Indonesia was considered as a favourite, after Surabaya was lost its bids back in 2012,[30] and willing to do so if selected.[31] Philippines also interested by submitted its bids on 30 August 2014 after their visit at the 2014 Youth Olympic Games.[32]

India had expressed interest and awaiting government approval. New Delhi considered as potential host.[33] However, on 7 July 2014, India failed to submit late bid after failing to get an audience with Prime Minister Narendra Modi, having given an extended deadline by OCA.[34]

Meanwhile, Chinese Taipei's Kaohsiung claimed they would spend one month for evaluating the possibility of hosting the Games.[35] Another city, New Taipei City is bidding for the 2023 Games.[36] Malaysia only considering if OCA contributes funding as the cost of hosting the games at short notice are considered too high.[37] Tunku Muda Serting Imran has suggested that Malaysia could bid jointly with Singapore in order to manage the rising costs.[38] However, Youth and Sports Minister denied any plan to host and stated that their top priority is for the 2017 Southeast Asian Games.[39]

Several countries had ruled out the possibility to host the Games. Myanmar downplayed the chance due to lack of expertise and manpower in organisation.[40] Thailand stating that five years time is not enough to prepare adequately.[41] Japan and Singapore had not interested due to other commitment. Japan is due to host the 2019 Rugby World Cup and 2020 Summer Olympics,[42] while Singapore focusing on 2015 Southeast Asian Games.[43] China has no plan to take over.[44]


On 25 July 2014, during the meeting in Kuwait City, the OCA has appointed Jakarta as host of the Games. Jakarta will be supported by Palembang as the supporting host. The Indonesian capital city was chosen because it has well-equipped sport facilities as well as adequate transportation networks, and other facilities such hotels and lodgings for guests. The Games however, was said to be rescheduled a year earlier, shifted from originally planned 2019 to 2018, citing that in 2019 Indonesians will be preoccupied by their Presidential election, and Jakarta would only need a relatively minimal times to upgrade and renovate their existing sports facilities. The last time Indonesia and Jakarta host the games was in 1962.[45] On the closing ceremony of 2014 Asian Games in Incheon, Indonesia appointed symbolically by OCA to host the next Games.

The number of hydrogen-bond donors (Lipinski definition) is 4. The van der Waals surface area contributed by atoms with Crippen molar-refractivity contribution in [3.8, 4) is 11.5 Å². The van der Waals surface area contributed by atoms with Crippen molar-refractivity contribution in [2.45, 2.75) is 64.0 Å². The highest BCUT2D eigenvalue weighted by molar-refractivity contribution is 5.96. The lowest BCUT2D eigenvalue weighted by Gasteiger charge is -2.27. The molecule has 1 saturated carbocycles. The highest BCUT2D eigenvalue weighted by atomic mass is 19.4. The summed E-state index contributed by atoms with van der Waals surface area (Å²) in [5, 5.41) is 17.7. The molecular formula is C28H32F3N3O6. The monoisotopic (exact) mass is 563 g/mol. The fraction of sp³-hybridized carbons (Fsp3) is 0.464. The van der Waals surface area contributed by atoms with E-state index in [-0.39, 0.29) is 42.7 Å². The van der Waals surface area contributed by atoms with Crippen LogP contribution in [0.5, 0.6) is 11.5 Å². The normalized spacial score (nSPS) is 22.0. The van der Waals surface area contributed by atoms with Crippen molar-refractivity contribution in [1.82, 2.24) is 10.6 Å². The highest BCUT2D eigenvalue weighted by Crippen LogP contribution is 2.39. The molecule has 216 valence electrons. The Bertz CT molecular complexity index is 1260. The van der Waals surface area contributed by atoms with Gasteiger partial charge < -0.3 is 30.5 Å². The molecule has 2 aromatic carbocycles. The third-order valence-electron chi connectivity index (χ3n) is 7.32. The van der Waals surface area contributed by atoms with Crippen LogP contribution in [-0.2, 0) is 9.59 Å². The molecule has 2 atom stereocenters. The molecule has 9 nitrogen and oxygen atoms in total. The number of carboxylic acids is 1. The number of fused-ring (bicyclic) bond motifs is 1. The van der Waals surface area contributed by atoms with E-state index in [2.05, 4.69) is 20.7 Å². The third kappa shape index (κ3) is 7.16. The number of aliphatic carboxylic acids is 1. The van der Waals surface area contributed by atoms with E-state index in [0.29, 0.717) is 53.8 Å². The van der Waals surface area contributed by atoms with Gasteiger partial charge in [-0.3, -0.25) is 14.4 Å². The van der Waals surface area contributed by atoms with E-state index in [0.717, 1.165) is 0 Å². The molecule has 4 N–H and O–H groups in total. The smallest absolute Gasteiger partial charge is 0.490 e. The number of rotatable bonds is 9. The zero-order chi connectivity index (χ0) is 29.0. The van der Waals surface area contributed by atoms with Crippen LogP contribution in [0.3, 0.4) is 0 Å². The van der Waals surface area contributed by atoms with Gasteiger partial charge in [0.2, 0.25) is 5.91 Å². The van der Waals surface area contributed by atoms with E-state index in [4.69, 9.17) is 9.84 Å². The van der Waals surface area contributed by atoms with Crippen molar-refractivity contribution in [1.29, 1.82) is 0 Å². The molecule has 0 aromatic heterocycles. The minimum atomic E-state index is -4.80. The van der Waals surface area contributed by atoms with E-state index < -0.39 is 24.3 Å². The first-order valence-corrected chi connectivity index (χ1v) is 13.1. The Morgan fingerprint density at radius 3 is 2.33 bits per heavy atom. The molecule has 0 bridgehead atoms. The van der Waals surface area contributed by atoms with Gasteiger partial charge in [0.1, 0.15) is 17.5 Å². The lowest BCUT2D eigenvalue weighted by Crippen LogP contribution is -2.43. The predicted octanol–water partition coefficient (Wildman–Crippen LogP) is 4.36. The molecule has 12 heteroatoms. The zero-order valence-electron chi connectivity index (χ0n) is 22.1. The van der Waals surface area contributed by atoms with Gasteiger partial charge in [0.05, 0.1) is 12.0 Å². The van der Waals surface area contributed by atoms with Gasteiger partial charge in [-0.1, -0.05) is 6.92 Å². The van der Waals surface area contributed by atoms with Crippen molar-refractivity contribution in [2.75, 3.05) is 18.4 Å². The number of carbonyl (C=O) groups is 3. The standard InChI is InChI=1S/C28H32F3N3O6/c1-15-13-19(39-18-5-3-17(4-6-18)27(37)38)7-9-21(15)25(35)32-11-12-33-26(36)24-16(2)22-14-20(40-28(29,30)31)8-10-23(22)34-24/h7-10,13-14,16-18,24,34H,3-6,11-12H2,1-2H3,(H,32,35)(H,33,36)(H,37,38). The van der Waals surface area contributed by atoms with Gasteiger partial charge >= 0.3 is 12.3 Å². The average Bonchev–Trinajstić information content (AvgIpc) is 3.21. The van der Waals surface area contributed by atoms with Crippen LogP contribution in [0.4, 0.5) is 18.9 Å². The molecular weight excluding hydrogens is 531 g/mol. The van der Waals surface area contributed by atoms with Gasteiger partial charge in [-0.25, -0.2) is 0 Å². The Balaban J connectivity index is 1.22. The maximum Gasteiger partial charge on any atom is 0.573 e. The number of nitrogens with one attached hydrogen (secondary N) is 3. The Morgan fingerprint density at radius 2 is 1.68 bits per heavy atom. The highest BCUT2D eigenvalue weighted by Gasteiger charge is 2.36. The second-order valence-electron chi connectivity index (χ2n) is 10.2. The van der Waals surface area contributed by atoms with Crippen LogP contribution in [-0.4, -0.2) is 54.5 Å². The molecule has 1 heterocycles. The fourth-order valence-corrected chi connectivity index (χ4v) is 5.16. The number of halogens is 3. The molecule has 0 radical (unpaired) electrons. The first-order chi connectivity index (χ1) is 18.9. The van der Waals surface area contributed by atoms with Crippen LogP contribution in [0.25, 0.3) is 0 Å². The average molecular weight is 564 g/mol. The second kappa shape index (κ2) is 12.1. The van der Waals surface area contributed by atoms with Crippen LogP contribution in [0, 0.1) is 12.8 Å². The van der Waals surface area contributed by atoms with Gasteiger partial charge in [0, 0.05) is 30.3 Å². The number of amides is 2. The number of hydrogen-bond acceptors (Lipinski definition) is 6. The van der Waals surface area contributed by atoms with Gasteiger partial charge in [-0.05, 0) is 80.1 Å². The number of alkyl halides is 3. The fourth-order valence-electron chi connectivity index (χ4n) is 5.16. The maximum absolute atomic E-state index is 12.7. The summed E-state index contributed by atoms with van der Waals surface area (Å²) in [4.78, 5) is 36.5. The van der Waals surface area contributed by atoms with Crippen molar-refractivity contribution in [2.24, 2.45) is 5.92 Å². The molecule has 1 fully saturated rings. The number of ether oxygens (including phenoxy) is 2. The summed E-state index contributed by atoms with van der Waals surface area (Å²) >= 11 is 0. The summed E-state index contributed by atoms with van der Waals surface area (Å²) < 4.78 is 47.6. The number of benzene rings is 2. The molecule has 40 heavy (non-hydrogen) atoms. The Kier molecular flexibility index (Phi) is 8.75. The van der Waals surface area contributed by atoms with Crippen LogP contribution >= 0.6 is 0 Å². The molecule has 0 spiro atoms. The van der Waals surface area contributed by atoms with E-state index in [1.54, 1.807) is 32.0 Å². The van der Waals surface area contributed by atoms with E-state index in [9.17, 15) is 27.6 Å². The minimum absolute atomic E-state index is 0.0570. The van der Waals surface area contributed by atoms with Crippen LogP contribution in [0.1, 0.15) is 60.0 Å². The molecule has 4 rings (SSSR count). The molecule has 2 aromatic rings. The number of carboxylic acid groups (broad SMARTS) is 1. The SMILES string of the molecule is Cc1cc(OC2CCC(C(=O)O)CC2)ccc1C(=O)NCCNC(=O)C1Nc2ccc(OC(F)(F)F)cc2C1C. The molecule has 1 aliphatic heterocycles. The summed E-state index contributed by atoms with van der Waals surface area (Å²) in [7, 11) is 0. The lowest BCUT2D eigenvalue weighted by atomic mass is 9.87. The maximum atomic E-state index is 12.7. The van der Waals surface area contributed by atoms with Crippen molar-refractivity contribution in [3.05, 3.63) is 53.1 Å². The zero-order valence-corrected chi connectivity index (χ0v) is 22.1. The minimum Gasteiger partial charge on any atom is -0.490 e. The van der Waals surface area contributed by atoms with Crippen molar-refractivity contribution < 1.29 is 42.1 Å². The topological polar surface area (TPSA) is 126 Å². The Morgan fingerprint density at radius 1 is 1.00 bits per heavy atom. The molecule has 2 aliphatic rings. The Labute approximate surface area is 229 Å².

The official logo was launched on September 9, 2015 during the country's National Sports Day. The logo depicts the image of a cenderawasih, a rare species of a bird in Indonesia, means carries high hopes for the country’s sports at the quadrennial event.[46]


For the games, some venues will be built, renovated, and prepared across four provinces in Indonesia, which are 2011 Southeast Asian Games.[49] South Sumatra's provincial government claim that they are ready to held at least 18 sport disciplines with their existing Jakabaring Sport City complex. They will renovate some of facilities in the complex, including the capacity upgrade of Gelora Sriwijaya Stadium from 40,000 to 60,000 seats and lengthen the Jakabaring Lake to 2,300 meters.[50]


As part of the Games preparation, the constructions of Jakarta Mass Rapid Transit will be accelerated.[51] Palembang will also upgrade their transportation facilities by building 25 kilometres long of monorail from Sultan Mahmud Badaruddin II International Airport to Jakabaring Sport City.[52] Some other transportation facilities such as underpasses, flyovers, and bridges will be also built in the city.[53]


The government has allocated a budget of IDR 3 trillion to prepare for the Games, with regional administrations also expected to supply the funding.[49]



The OCA decided that Jakarta will host both of the opening and closing ceremonies,[54] despite earlier sports minister said Palembang will host the closing ceremony.[55]


The 2018 Asian Games will feature 29 Olympic sports and 8 non-Olympic sports.[56] For the first time, Pencak Silat and bridge will feature in the Games.[48][57]

See also


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External links

  • OCA website
Preceded by
Asian Games

XVIII Asiad (2018)
Succeeded by